In music, absolute pitch (also known as “perfect pitch”) refers to the ability to identify a musical note without an external reference, for example, identifying 220 Hz or 440 Hz as an “A” note. This is a rare ability that has been said to occur in as few as one in 10,000 people (Bachem, 1955). People are typically defined as either having absolute pitch or not having it. When we are just discussing our own species, separating humans into these two groups makes a lot of sense because the ability does appear to be mostly categorical, not continuous (Athos et al., 2007), at least when it comes to generalization across timbres (Baharloo, Johnston, Service, Gitschier, & Freimer, 1998; Lockhead & Byrd, 1981).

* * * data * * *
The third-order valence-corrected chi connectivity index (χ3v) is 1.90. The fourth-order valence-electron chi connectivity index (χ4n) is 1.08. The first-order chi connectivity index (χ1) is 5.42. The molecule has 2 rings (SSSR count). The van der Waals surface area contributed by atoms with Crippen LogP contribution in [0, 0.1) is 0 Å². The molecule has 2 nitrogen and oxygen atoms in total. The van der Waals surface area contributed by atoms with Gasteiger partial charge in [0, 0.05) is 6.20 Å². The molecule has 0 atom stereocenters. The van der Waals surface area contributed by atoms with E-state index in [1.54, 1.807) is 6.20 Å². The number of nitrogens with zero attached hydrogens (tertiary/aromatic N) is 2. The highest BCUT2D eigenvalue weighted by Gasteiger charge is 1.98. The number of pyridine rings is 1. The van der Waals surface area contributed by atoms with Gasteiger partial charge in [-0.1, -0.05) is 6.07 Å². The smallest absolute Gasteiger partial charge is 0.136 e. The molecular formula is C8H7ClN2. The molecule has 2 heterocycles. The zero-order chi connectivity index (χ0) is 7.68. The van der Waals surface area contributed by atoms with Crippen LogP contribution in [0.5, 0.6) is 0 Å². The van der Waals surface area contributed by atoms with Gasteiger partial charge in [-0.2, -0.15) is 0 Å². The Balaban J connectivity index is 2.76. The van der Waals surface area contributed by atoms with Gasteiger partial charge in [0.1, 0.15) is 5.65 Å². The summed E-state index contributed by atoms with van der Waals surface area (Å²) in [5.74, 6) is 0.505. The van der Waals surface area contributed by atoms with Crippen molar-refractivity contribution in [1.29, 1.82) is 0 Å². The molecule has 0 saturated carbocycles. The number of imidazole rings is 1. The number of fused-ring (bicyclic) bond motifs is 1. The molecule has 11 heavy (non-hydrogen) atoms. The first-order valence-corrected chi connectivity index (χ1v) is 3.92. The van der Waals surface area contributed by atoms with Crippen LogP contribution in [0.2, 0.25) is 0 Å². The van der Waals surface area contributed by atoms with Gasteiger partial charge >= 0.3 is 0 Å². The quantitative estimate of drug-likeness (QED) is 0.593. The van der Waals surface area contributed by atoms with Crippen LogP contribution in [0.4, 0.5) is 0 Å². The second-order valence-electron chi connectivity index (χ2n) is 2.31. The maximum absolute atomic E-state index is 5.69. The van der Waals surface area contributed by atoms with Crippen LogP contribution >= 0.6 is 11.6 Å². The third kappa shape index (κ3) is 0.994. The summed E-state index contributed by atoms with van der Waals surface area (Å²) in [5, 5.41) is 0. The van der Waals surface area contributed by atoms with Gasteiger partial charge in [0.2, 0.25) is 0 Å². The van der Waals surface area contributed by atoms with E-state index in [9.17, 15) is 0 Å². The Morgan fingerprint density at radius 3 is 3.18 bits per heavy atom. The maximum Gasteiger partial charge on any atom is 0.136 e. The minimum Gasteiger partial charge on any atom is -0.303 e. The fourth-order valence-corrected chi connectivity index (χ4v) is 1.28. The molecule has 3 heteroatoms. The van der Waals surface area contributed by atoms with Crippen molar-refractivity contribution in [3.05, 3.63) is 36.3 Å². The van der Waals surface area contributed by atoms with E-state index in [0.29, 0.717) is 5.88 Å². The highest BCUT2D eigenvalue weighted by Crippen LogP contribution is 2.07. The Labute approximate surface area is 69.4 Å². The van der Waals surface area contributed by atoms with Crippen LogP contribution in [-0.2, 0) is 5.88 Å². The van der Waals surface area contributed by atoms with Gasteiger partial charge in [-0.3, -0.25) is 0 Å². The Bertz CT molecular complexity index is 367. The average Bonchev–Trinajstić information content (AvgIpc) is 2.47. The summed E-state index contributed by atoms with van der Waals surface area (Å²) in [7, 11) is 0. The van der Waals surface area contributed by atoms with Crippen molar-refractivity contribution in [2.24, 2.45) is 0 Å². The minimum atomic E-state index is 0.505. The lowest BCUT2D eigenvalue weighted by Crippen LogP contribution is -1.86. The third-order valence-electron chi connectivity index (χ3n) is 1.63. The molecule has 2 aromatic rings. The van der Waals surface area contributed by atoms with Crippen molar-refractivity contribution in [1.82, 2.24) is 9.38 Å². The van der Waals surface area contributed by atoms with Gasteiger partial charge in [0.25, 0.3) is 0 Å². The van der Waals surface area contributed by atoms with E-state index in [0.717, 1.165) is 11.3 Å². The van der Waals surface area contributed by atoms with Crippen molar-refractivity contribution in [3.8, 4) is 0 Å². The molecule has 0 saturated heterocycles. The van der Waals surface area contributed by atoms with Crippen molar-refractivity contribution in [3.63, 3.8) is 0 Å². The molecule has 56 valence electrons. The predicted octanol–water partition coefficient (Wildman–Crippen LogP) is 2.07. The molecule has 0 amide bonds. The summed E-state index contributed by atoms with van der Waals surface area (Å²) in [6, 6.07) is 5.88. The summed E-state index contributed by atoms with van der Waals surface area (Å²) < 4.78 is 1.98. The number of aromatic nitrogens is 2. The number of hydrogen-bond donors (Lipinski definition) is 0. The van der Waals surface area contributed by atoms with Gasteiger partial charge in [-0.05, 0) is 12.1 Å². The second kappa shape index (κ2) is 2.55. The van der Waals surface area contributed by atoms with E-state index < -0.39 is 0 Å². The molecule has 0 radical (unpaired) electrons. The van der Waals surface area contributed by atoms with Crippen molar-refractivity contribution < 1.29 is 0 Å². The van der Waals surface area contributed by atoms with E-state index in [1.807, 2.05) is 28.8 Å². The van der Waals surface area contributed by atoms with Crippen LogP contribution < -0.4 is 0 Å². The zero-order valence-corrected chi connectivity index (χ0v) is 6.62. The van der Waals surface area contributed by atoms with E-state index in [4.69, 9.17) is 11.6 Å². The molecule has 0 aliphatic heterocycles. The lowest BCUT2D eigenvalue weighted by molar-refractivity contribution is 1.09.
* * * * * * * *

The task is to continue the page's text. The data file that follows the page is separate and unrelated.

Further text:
However, the story changes when we consider our species in context with other species. Do people who lack musical absolute pitch as just described have no sense of absolute pitch at all? A quick thought experiment makes it clear that the answer is “no.” Absolute pitch is the first piece of information we use to discriminate male and female voices (Latinus & Taylor, 2012). And when asked to sing a popular recorded song, about two thirds of participants reproduced the absolute pitches from the recording fairly accurately (within two semitones) without prompting (Levitin, 1994). People are also quite good at identifying frequency shifted versions of a melody they know well (Schellenberg & Trehub, 2003). Tones heard frequently, such as a dial tone on a home phone line, are also recognized at their normal pitch (Smith & Schmuckler, 2008). The majority of humans are simply not accurate enough as absolute pitch assessors to label specific musical notes.